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Commentary on: Renom-Guiteras A, Thürmann PA, Miralles R, et al. Potentially inappropriate medication among people with dementia in eight European countries. Age Ageing 2018;47:68–74.1
Implications for practice and research
Clinicians must routinely evaluate prescriptions in elderly people with dementia to prevent adverse effects from polypharmacy.
Use and application of tools which evaluate ‘inappropriate prescribing’ must also be country specific (to reflect healthcare systems) and individual specific (to reflect clinical appropriateness in patient groups).
Older people suffering dementia have a range of needs and pharmacological treatments to manage the array of comorbidities associated with ageing and ill health.1 Many countries have reviewed medicine regimens which are potentially harmful in older populations. However, because of differences in healthcare and pharmaceutical regulations across the globe, identifying the drugs which may be ‘potentially harmful’ has been difficult. The situation becomes even more complicated by the need to assert whether prescriptions are clinically appropriate, and this means research is difficult to undertake. This paper analyses data from a larger study of older people with dementia, to reveal factors associated with prescriptions of ‘inappropriate medicines’ and whether prescriptions cause adverse outcomes.
Secondary data analysis of a cohort of subjects drawn from a purposive sample group of elderly persons with dementia, who were either receiving home support, or were in residential care settings across Europe (n=2004).
Multivariate logistic regression analysis models were used to reveal factors associated with prescriptions of two or more ‘potentially inappropriate medicines’ (PIM) including age, gender, functional and cognitive status, comorbidities and residential setting. Then to reveal adverse outcomes and whether they were impacted through the use of PIM and/or polypharmacy (mortality, falls injury and hospitalisation).
This study revealed the most frequently prescribed ‘PIMs’ were medications used for acid-related disorders and psycholeptics. Multivariate analysis linked >2 PIMs with falls and hospitalisation.
Online supplementary material revealed this was mainly proton pump inhibitors; however, subjects in Estonia received more prescriptions of psycholeptics (mainly zopiclone). Frequencies and numbers of drugs prescribed across European countries differed. Most countries prescribed average 6–8 drugs per person. Estonia’s average was 2.9 (SD 2.2).
Of the total cohort, 1692 sustained ‘falls-related injuries’ and 1695 required ‘hospital admission’. Of the 133 deaths across all countries, rates were highest in Estonia (14.3%) and lowest in Sweden (2.6%). Mean death rates in this cohort was 6.5%.
There are a wide variety of tools for reviewing medicines and polypharmacy in elderly people and separating which medicines are appropriate to prescribe is complex. The original brief for data collection was to explore country-specific factors influencing institutionalisation and circumstances of people with dementia and their informal caregivers across eight European countries.2 This means that population sampling was biased to elderly people with dementia who needed intervention, either at home, or in residential care.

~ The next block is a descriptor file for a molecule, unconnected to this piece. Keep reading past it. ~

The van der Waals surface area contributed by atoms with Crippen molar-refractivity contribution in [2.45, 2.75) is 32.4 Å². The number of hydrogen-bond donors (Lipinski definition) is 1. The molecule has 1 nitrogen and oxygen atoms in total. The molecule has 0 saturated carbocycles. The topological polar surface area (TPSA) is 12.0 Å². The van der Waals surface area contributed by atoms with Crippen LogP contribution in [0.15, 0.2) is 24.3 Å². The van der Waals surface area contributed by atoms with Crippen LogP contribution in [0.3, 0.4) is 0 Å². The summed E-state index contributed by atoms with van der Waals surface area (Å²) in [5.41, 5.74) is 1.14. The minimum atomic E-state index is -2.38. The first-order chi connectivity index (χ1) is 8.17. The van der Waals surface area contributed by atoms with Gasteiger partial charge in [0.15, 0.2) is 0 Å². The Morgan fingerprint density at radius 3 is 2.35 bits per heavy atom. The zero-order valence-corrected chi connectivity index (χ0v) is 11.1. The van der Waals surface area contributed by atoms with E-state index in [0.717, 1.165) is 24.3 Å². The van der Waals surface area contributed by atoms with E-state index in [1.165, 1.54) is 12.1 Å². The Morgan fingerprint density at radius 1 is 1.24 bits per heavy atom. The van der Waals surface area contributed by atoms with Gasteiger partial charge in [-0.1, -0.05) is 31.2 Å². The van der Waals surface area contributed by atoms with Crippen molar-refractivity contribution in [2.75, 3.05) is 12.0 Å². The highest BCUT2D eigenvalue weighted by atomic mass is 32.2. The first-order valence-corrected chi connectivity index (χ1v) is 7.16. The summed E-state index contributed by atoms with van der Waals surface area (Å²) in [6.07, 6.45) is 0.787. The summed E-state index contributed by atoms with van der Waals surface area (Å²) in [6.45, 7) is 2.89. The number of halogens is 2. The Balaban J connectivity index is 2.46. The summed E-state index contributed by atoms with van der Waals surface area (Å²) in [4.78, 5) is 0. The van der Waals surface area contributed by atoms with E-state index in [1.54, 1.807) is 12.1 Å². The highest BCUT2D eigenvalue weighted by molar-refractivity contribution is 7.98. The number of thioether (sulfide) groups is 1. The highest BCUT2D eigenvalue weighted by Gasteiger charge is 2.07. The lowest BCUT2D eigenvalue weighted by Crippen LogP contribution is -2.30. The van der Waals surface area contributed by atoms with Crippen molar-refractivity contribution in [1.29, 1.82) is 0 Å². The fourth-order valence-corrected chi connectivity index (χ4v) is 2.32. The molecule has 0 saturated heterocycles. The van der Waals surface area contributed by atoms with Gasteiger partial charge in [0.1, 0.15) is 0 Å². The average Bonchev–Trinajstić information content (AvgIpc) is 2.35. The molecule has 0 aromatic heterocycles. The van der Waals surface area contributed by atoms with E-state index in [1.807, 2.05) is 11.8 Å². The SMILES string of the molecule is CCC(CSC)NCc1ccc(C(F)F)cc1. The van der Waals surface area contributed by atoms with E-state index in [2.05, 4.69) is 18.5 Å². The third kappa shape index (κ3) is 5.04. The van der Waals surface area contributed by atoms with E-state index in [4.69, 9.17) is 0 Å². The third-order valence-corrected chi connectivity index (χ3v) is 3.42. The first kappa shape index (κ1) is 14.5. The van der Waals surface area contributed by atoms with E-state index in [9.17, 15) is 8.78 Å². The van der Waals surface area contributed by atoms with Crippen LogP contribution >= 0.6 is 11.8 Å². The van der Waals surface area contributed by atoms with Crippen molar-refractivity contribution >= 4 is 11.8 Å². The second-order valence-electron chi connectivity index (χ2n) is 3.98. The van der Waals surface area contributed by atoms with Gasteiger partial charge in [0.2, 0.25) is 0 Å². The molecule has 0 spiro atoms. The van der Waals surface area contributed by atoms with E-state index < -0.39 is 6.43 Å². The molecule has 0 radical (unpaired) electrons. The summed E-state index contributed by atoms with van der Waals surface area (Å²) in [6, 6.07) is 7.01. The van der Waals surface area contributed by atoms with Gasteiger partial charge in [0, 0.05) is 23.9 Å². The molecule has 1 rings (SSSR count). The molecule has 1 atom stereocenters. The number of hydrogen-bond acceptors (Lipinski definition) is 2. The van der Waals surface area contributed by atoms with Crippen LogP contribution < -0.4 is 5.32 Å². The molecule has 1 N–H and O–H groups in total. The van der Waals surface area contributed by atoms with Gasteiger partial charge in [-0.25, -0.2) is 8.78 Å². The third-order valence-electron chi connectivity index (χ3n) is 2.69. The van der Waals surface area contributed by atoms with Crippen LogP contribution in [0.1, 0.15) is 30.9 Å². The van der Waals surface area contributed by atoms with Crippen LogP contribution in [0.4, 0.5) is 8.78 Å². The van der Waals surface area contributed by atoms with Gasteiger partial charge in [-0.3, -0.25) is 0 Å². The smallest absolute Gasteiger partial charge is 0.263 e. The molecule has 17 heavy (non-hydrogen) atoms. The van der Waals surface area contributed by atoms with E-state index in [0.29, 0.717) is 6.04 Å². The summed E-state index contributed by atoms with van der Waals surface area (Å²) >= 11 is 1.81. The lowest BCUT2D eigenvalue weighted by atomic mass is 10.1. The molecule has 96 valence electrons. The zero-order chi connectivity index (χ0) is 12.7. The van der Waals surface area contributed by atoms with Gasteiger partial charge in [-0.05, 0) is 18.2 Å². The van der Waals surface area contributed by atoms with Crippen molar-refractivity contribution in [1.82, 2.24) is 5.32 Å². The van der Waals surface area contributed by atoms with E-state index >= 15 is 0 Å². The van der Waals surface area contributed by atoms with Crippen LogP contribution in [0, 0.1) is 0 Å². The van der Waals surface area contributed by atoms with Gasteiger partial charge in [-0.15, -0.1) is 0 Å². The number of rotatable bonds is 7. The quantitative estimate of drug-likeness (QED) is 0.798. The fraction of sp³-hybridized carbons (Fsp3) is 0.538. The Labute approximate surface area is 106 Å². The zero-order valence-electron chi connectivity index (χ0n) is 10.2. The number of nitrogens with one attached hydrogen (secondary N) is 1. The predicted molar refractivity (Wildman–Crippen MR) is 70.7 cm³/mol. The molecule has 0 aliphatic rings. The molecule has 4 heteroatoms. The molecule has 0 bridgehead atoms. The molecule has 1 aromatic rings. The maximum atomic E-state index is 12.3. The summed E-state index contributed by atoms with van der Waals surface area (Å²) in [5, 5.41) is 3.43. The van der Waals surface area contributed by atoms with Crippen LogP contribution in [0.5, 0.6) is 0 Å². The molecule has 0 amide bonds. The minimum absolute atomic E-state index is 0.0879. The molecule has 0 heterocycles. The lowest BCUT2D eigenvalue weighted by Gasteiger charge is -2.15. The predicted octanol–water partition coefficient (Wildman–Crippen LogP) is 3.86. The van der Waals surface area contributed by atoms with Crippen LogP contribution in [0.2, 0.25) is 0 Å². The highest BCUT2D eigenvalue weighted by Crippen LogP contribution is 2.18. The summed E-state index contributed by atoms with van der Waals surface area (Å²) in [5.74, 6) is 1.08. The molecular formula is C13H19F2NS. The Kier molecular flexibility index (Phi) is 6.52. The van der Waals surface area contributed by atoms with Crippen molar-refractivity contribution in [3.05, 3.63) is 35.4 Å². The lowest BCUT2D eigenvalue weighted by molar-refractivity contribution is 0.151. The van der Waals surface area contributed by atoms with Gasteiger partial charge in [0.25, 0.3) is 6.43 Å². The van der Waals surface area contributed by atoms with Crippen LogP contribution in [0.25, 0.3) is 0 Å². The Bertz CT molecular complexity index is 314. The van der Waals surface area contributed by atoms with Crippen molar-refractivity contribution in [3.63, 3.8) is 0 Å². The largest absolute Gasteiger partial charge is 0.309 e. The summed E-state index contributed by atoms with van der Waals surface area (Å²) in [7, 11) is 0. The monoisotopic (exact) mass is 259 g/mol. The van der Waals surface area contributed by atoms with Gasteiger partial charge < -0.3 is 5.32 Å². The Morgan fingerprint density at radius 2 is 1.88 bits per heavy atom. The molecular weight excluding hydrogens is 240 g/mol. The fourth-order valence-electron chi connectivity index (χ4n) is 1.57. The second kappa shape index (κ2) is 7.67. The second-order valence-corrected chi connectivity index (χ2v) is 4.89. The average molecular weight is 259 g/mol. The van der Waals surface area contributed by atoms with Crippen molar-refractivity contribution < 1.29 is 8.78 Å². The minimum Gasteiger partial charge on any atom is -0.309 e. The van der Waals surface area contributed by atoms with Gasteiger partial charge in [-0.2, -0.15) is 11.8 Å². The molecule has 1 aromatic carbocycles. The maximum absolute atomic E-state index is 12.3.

Authors used these data to review whether there were any adverse outcomes associated with ‘potentially inappropriate medicine’ use in older people with dementia who were ‘at risk’ of admissions into residential care settings. Although there are many tools for identification of PIMs, they cannot substitute for individual patient assessment and evaluation of appropriateness of prescribing.3
For example, the PIMs on Renom-Guiteras et al’s list include drugs such as cardiac medications, beta blockers and drugs for diabetes. These may be clinically indicated and necessary to sustain life. Authors of this study prepiloted the tool used to identify PIMs4 so that it most appropriately reflected drug markets of several European countries. Amalgamating such a large number of potentially confounding variables into a simple multivariate analysis can be complex and would normally require assessment to reveal whether variables cross-relate, such as hospital falls and hospital admissions, or if there were any clinical comorbidities in the cohort requiring specific pharmacological treatments.
Overall, the study reveals a need to assess people on an individual basis, and supports routine pharmacovigilance and assessments of polypharmacy in this group of individuals. However, more research is needed in clinical relevance to assert PIM status and evaluate this in a clinically applied context.
Competing interests None declared.
Provenance and peer review Commissioned; internally peer reviewed.